Alternatives to incarceration, which entail any form of punishment except jail or prison time, have been a large (and necessary) element of criminal justice reform. Focusing on rehabilitating and treating offenders through diversionary programs such as drug and mental health courts, intermediary housing options, community service, and restorative justice circles can benefit the community in a multitude of ways.

The use of drug courts is one alternative to incarceration that helps to prevent those with substance abuse disorders from ending up incarcerated in local jails or prison, thus reducing prison overcrowding, relapse on the parts of participants, and recidivism. These courts are specialized court docket programs usually requiring a participant to agree to court supervision, maintain recovery, and participate in drug testing. The first drug court was established in Florida in 1989, and as of August 2021, more than 3,500 of these courts exist across the United States. However, no drug courts exist in the federal system. In one study following a city drug treatment court for a year, those randomly assigned to drug court were over four times more likely to receive addiction treatment and two-thirds less likely to be rearrested in contrast to persons under regular supervision. In one county, 50 people graduated from the county’s drug court program from 2003 to 2011, and only six of these participants were later arrested.

Although difficult to measure, some research shows that around 65 percent of America’s prison population has an active substance abuse disorder. Though inmates have a constitutional right to healthcare in prison, the reality is that jails and prisons rarely provide treatment to those with substance use disorders. One report noted that only five percent of people with opioid use disorder in jails and prisons receive treatment via medication. The reality is worse upon release, particularly for inmates with opioid use disorder. Because of lack of treatment in prison, those untreated will often experience a reduced tolerance to opioids post release, leading to a higher likelihood of overdose. One study found that former inmates were 40 times more likely to die of an opioid overdose within the first two weeks after release than someone in the general population, and another found that 14.8 percent of all former prisoner deaths from 1999 to 2009 were related to opioids.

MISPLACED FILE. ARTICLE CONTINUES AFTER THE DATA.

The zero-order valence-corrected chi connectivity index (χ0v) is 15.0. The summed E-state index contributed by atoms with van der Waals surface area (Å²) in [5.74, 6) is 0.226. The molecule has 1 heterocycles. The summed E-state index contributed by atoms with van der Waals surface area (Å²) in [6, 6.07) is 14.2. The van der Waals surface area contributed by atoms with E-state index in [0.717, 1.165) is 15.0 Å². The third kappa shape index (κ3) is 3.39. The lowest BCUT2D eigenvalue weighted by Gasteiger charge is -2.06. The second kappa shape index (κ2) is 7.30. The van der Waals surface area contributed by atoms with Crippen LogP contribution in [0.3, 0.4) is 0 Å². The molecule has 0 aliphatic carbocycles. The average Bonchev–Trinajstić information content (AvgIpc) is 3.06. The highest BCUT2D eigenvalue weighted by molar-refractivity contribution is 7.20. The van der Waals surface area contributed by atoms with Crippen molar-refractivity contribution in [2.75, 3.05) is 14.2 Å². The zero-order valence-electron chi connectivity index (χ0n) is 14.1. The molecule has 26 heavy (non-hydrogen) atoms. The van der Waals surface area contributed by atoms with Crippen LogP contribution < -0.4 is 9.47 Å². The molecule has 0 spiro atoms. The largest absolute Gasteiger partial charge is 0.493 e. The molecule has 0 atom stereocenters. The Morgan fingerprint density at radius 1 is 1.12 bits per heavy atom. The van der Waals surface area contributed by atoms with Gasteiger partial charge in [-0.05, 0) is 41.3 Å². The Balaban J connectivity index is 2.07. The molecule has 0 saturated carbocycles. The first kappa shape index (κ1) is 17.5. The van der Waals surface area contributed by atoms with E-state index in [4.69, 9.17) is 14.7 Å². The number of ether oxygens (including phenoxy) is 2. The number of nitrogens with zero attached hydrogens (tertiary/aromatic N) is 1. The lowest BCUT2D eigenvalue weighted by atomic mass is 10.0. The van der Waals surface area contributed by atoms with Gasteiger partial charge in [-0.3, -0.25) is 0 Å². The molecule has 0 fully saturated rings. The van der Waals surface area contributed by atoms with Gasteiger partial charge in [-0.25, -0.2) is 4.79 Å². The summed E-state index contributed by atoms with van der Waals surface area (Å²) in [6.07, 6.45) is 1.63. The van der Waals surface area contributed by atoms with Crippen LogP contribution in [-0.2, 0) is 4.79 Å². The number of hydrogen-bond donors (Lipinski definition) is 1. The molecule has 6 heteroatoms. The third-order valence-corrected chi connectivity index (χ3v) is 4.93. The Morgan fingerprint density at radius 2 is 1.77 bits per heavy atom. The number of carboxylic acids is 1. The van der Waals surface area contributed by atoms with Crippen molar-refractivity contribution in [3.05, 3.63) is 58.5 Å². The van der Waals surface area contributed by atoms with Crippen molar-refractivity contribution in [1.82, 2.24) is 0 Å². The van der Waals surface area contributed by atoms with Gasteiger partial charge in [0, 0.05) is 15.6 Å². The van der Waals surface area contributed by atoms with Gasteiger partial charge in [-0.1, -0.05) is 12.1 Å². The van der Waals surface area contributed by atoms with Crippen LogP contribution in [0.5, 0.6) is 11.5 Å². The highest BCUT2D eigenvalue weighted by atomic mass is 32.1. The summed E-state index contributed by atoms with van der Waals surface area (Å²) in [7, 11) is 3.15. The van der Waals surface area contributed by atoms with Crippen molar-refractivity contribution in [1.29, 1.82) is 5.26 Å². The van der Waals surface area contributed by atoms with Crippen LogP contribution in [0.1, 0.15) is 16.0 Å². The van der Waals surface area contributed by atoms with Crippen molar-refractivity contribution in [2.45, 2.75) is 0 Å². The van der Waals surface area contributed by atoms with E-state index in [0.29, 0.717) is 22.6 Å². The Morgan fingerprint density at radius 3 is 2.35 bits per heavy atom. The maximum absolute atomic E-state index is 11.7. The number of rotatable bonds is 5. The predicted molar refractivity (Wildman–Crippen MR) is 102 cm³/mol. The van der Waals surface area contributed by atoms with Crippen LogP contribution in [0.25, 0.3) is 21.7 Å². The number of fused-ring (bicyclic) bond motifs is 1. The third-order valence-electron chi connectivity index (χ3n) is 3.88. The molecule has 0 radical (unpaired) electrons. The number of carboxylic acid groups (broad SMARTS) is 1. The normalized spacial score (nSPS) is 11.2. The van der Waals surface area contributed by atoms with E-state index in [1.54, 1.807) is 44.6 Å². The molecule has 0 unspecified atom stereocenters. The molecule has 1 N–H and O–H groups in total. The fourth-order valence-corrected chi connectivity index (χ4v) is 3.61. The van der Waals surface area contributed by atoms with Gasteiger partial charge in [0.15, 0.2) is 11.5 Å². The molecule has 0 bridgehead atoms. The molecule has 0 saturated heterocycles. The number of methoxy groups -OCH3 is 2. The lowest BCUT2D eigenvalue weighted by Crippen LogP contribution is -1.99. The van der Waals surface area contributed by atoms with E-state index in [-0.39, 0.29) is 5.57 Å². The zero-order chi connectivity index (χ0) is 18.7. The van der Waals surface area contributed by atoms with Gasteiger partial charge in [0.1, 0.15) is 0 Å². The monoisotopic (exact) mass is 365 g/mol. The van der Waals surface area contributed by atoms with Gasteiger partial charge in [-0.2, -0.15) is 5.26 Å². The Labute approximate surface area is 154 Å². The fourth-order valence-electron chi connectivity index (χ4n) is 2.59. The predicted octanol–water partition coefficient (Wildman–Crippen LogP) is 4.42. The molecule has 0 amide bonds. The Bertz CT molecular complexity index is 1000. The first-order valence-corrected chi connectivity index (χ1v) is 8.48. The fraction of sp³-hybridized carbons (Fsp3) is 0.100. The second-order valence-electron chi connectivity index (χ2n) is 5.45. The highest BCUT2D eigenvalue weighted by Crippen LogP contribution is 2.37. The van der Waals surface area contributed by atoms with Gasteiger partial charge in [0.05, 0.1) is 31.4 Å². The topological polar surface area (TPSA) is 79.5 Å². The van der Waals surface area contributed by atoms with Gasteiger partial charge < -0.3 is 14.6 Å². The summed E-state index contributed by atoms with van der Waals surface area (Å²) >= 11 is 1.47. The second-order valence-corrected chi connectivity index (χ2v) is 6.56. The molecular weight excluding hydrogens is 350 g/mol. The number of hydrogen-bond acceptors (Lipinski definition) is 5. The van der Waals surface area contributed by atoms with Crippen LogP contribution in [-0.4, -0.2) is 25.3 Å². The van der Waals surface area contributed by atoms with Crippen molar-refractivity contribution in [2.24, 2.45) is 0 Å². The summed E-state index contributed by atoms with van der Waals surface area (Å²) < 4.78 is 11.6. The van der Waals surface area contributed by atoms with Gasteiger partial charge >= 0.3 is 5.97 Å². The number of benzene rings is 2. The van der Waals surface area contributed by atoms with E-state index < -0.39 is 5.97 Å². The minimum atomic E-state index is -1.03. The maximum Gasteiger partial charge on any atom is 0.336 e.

Jails have become detox centers for many with substance abuse disorders. For example, one woman jailed after being pulled over for speeding died from withdrawal complications in her jail cell. Distressing stories such as these can potentially be more frequently avoided by increased use of drug court intervention. Allowing offenders to receive treatment rather than go to jail or prison, where the quality of treatment (if even available) is low, can change the course of their lives.

The percentage of offenders in state systems who participate in drug courts remains small, and white offenders are substantially overrepresented in the drug court system. Increased use of drug courts as well as other incarceration alternatives can alter the life of a criminal defendant by providing them with an outlet to receive aid before going to jail, where the risk of relapse and reoffending can increase.